When my partner and I were exploring Portugal many moons ago, we had our first and only argument. Quite embarrassingly it was about where to go on holiday next. He wanted to go to Vegas and I wanted to go to Marrakech (I’ve always wanted to go!).
In the end, we met in the middle and went to Sharm El Sheikh in Egypt. Having now visited both Las Vegas and Marrakech, it does seem like the perfect combination of the two. But perhaps that’s just because we stayed in the Luxor hotel in Sin City.
But enough about that. I want to talk to you about our trip to Marrakech and the cookery class we experienced at Maison MK. At the time, it was the top place to eat in the city on TripAdvisor and had been for seven years, so we knew it would be good.
Cooking a traditional lamb tagine in Marrakech
Some people might find it strange to work up a sweat in the kitchen while on holiday, but I love it. Cookery classes are one of the best ways to experience a foreign culture. Plus, you get something delicious to eat at the end of it, which is never a bad thing.
After navigating the mindboggling maze that is the Medina of Marrakech, we were greeted at the door by Chef Omar. After a refreshing glass of water, we were ready to take on making a traditional Moroccan lamb tagine. We had one option: lamb or chicken. After finding out that the chicken tagine involved buying a live chicken, we quite literally chickened out and opted for the lamb.
Omar guided us through the winding streets on a tour of the food and spice markets of Marrakech. Although we were distracted by some of the cute fluffy kittens crawling about, we managed to pick up everything we needed to make a simple lamb tagine.
Easy recipe for a traditional Moroccan lamb tagine
Back in the riad kitchen, Omar showed us how to prepare the ingredients (there are quite a lot of them, but don’t let that put you off!). We cooked in the traditional style with individual clay tagines, but a large, thick-bottomed pot works just as well at home.
After about an hour of cooking in the kitchen, we were invited to take a seat in the private courtyard in the centre of the riad. As the sun started to set, we were served the fruits of our labour. Along with some delicious mint tea and Moroccan appetisers.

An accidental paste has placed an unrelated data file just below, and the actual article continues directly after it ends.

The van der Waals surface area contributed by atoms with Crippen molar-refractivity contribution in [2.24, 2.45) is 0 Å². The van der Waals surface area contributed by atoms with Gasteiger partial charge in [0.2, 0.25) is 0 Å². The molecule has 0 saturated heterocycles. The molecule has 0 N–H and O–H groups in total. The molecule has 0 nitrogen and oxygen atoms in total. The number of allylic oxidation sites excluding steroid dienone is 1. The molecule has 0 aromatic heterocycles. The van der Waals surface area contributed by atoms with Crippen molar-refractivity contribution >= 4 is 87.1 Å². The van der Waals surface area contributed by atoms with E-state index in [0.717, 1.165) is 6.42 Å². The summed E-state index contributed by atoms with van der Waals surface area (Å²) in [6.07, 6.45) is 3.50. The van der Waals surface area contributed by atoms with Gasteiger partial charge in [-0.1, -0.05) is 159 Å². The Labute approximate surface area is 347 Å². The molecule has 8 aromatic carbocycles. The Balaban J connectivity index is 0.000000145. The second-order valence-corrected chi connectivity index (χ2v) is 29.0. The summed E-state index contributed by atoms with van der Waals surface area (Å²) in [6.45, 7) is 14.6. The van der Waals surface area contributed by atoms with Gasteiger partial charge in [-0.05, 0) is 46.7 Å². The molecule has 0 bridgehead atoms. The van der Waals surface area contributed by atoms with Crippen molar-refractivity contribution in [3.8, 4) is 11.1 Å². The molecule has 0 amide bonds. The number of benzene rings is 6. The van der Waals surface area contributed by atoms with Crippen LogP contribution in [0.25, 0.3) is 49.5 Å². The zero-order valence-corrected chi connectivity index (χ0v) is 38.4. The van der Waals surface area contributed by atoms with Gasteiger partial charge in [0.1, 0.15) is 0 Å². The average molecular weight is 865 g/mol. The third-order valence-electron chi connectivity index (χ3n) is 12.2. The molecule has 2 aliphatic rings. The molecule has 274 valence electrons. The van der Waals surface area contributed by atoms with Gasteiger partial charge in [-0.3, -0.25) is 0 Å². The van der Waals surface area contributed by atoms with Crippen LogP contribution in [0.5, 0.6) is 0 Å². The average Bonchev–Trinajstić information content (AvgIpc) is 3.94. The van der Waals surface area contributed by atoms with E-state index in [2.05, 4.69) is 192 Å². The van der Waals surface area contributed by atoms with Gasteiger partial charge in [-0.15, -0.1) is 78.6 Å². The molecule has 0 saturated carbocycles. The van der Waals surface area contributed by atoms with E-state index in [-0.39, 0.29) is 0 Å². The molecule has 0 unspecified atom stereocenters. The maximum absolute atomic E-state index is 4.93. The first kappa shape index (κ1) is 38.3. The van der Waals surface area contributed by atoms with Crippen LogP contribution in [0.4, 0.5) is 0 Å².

Although the traditional Moroccan lamb tagine only takes about 40 minutes to cook, the meat tasted like it had been slow-cooked for hours and just fell apart on the plate. With more spices than a 90s girl group, the thick sauce was intensely fragrant and we ate every last bit. In my easy to make version, I’ve simplified parts of the recipe. I like it with couscous, but you could try saffron rice or pita bread.
A simple recipe for a traditional Moroccan lamb tagine, inspired by Maison MK in Marrakech, Morocco.
- 25 g almonds
- 25 g dried prunes
- 2 tsp runny honey
- 1 tsp ground cinnamon
- 1 tsp five spice mix
- 4 tbsp olive oil
- 1 medium onion diced
- 2 cloves garlic sliced
- 450 g lamb shoulder diced
- 1 tsp dried parsley
- 1 tsp dried coriander
- 1/2 tsp ground black pepper
- 1/2 tsp ground ginger
- 1 tsp ground turmeric
- 1/2 tsp salt
In two small pans, boil the prunes and almonds separately. After about three minutes, take the almonds out of the water and set to one side.
After about 20 minutes, remove the prunes from the water. Add the honey and half a teaspoon of both the cinnamon and the five spice mix. Let the pan simmer for about 10 minutes, then take off the heat once the liquid has concentrated. Put this to one side, as you will need it later.
At the same time, add the diced onion and some of the olive oil to a large thick-bottomed pan and gently sauté over a medium heat.
Once the onion has softened, add the diced lamb and sliced cloves of garlic. Next, add the parsley, coriander and black pepper, along with the rest of the spices and a glass of water.
After around 10 minutes, add the rest of the olive oil and stir the pot gently. Gradually add two glasses of water and the liquid set aside earlier, and simmer.
Once you have been cooking the lamb for about 40 minutes, add the prunes and a sprinkling of salt to taste.
Now that the almonds are cold enough to touch, peel away the skins. Place in a hot pan for a few seconds, until lightly brown on both sides and set aside.
Serve the lamb tagine with the almonds sprinkled over the top and a side dish of your choice. I like couscous with saffron, but boiled rice or pita bread is nice too.